Bikes As Bad Stuff Like Socialism, Terrorism, Class War and Thought Control

Abby Zimet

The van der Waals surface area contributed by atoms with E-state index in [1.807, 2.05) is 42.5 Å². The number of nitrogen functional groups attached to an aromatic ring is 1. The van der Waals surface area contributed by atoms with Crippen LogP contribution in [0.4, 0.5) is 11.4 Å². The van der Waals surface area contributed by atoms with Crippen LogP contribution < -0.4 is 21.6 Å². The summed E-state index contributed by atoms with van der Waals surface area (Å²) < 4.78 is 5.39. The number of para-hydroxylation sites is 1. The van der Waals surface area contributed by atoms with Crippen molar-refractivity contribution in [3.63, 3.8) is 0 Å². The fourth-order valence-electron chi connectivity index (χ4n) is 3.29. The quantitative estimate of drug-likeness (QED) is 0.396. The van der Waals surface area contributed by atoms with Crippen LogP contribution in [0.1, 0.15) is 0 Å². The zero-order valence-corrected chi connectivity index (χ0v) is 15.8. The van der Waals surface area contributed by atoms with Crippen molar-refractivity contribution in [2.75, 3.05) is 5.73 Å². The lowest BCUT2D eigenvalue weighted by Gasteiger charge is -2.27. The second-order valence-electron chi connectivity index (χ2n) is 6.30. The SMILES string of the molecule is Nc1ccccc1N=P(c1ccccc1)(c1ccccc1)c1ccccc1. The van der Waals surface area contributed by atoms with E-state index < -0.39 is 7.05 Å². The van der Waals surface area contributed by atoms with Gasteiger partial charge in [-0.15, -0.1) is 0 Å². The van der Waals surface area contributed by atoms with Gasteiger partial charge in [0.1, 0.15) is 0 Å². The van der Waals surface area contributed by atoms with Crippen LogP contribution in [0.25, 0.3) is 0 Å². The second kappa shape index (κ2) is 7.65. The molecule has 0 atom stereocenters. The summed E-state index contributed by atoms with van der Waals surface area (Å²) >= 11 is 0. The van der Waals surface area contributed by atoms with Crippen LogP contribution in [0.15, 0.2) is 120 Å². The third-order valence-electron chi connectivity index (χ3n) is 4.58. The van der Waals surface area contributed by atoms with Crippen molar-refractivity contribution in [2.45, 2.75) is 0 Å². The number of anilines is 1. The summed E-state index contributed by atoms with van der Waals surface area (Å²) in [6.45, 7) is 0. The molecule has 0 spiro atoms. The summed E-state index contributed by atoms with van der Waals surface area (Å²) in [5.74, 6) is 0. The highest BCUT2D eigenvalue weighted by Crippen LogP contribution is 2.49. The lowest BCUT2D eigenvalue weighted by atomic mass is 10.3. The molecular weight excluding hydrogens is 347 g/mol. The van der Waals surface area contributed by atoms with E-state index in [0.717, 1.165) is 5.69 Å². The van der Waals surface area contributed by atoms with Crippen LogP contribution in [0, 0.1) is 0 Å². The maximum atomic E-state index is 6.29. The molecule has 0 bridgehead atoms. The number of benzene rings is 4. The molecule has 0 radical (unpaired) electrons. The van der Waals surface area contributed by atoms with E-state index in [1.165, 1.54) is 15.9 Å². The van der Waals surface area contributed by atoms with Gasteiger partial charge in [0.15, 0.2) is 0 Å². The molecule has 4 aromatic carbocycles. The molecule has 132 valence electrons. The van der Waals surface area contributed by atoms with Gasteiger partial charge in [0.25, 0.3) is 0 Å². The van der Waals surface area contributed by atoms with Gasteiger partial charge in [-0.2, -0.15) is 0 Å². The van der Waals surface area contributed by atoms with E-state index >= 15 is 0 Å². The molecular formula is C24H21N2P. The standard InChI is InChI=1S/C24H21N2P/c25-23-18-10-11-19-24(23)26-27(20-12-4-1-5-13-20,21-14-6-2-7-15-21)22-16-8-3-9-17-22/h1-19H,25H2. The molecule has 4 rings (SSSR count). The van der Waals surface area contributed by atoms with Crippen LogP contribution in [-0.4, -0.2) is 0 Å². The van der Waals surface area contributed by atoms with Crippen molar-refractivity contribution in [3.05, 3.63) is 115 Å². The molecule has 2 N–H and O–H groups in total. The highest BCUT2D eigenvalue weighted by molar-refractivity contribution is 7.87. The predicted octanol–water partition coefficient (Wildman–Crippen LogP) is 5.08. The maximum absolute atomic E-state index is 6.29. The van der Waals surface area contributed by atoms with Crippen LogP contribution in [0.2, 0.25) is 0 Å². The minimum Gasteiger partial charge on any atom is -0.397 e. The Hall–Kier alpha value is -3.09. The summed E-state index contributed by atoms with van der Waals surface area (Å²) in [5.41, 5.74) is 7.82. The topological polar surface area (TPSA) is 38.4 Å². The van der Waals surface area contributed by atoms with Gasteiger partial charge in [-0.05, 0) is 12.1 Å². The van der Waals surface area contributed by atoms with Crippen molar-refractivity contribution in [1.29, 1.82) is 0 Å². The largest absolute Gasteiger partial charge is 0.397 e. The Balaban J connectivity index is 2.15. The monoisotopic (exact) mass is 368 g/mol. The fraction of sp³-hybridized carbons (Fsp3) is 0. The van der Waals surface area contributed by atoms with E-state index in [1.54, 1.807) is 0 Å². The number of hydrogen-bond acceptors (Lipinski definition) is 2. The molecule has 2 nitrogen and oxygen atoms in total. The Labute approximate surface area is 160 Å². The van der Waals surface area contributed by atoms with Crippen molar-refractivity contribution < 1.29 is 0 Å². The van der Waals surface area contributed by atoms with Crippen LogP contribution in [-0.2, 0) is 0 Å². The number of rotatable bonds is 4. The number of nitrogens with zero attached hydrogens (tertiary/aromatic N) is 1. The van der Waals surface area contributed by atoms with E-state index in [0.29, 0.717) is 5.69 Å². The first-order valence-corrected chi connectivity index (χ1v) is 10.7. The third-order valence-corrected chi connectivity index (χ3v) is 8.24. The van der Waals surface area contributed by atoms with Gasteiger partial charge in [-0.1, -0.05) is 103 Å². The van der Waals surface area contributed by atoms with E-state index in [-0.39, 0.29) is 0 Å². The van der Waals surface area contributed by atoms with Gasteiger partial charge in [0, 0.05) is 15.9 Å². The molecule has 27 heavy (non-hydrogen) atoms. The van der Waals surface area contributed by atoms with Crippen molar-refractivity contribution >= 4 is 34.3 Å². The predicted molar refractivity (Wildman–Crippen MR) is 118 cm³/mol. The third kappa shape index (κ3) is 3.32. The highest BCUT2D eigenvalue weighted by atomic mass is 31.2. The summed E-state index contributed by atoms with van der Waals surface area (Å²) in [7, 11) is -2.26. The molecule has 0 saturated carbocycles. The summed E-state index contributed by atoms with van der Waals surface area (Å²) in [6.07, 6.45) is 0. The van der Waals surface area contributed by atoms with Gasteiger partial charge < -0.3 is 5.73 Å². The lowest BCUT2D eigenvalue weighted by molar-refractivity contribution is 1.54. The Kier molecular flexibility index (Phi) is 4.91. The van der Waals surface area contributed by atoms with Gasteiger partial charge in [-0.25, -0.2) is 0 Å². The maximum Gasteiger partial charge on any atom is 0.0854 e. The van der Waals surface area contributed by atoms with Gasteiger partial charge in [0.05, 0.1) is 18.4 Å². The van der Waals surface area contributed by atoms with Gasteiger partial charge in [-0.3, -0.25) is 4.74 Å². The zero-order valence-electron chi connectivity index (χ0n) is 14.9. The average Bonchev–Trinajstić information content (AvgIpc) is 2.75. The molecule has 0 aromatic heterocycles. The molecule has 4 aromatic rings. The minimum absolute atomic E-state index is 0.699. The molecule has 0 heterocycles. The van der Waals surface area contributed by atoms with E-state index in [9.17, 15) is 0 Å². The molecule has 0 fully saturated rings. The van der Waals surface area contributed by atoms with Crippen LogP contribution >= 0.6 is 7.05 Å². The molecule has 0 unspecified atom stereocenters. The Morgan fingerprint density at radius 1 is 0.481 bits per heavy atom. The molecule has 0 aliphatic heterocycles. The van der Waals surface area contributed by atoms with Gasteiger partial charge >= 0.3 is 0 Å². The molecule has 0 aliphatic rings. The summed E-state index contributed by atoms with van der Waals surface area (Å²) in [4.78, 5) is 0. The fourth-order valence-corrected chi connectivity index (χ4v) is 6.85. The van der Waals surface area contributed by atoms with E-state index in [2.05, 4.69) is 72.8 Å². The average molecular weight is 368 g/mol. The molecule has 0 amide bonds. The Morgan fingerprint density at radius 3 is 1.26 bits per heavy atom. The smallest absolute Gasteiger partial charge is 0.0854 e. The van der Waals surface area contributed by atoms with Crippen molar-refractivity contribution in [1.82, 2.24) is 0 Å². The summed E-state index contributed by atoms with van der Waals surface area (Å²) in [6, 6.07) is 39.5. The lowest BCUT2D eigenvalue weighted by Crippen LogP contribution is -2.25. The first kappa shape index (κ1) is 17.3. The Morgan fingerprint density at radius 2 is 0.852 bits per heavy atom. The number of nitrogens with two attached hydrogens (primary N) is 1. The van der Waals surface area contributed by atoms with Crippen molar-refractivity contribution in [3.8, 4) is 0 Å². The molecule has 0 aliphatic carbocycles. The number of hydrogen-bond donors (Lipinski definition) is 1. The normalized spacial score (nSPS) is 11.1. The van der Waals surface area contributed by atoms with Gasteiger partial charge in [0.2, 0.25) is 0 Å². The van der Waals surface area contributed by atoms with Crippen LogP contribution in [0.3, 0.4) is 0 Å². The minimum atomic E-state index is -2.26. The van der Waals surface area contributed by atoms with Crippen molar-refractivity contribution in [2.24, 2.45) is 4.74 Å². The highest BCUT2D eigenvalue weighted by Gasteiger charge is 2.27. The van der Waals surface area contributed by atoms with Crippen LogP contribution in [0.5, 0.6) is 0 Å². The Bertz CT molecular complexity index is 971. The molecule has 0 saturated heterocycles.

New York City's new Citi Bike, the nation's largest bike share system offering 6,000 bikes at 300 stations at a (steep) daily or weekly price, has elicited a hilarious, hysterical, SNL-worthy reaction from tabloids complaining the program a. made two employees late when they couldn't get the rack thingy to work as advertised, b. led to one bike being stolen (which would ordinarily never happen in the city), c. might lead to a bike business going broke, d. might have blocked an ambulance but didn't, and d. represents class war, a threat to public safety, an Al Qaeda-like insurgency like in Iraq, a dastardly plot by "urban thought leaders," an ominous way for "a few earnest users... to feel morally superior," "another governmental incursion into the private marketplace," and an opportunity to ask the sobering question, "Why do we have to share bikes?" thus raising the terrifying spectre that maybe wealth will be next. Oddly, nobody is asking why a for-profit business and massive marketing campaign for a financial behemoth once dubbed "too big to fail, too big to regulate, too big to manage, and (operating) as if it’s too big to care” would be causing everyone to freak out like this.


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